ALA launches Policy Revolution! initiative for libraries
Three-year grant from the Bill & Melinda Gates Foundation will accelerate information policy initiatives
(Washington, D.C.) The American Library Association (ALA) Office for Information Technology Policy (OITP) will immediately begin work on a national public policy agenda and action plan for U.S. libraries with support from a new grant from the Bill & Melinda Gates Foundation. Nearly $1 million in funding over three years will enable the ALA to increase library visibility and build capacity for sustained action on the national level.
“In a time of dramatic technological advances and increasing competition for federal resources, the U.S. library community needs more aggressive policy engagement at the national level,” said ALA President Barbara Stripling. “This strategic funding support will enable the ALA Washington Office to expand engagement with key decision makers around a targeted set of policy priorities.”
The telecommunications, information technology, and content industry interest groups in Washington, D.C., are large and influential in federal policymaking. Advancing library and information policy objectives in this crowded and competitive field has been the founding purpose and driving force behind OITP. In recent years, ALA OITP has led library efforts to sustain and expand federal E-rate support for libraries, coordinated successful engagement with publishing stakeholders to expand library e-book lending, advocated for fair use, coordinated national digital literacy efforts with federal agencies, and worked to maximize library participation in the Broadband Technology Opportunities Program.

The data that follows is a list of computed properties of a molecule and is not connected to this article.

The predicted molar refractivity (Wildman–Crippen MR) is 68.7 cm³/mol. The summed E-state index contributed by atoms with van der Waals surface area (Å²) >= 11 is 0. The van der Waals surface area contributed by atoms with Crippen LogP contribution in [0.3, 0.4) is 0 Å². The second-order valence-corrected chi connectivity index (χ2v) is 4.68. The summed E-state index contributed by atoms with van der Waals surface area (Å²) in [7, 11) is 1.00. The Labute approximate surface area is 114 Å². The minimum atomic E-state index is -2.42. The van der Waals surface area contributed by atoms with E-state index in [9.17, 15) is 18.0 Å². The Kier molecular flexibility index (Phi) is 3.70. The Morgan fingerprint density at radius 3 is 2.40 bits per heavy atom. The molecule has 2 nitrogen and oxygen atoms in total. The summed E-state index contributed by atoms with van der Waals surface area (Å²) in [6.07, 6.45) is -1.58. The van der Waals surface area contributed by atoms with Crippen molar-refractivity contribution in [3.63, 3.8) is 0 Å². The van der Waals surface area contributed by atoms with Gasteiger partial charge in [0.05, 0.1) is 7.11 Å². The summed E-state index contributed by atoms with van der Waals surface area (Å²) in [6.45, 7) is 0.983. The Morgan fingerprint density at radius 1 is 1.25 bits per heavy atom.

The three-year initiative includes three major components: establishing policy priorities, engaging decision makers and influencers to advance policy goals, and upgrading ALA policy advocacy practice and capabilities for long-term sustainability. An important activity under this capacity-building umbrella is training a cadre of library policy advocates to supplement ALA staff capacity.
“Library roles and demands are evolving, so our national policy needs also require critical review and realignment so that libraries may continue to provide effective public access to information for all,” said OITP Director Alan S. Inouye.
A public policy advisory council will provide advice and reach into the diverse communities of interest inside the Washington Beltway. “Developing our collaborations with other policy players is critical for increasing our ability to advance library interests. The library world is changing, and library interests are everywhere—more than ever!” Inouye added.
Alan Fishel, a partner at the D.C.-based law firm Arent Fox, and others at the firm will provide strategic advice and capacity, along with other policy and communications consultants.
ALA will coordinate closely on all of the major activities with the Chief Officers of State Library Agencies (COSLA), which includes seeking federal-state policy linkages. An advisory committee will provide advice from the library community broadly. Close communication and collaboration will be a priority to ensure that the U.S. library community speaks with a unified voice as much as possible.
“The speed of change related to technology and related policy dimensions is breathtaking,” said COSLA President Ann Joslin. “Libraries—and the communities that depend on us—need to be proactive and strategic in advocating for equitable access to electronic resources. I thank the Gates Foundation for supporting libraries in moving swiftly and boldly to meet this challenge.”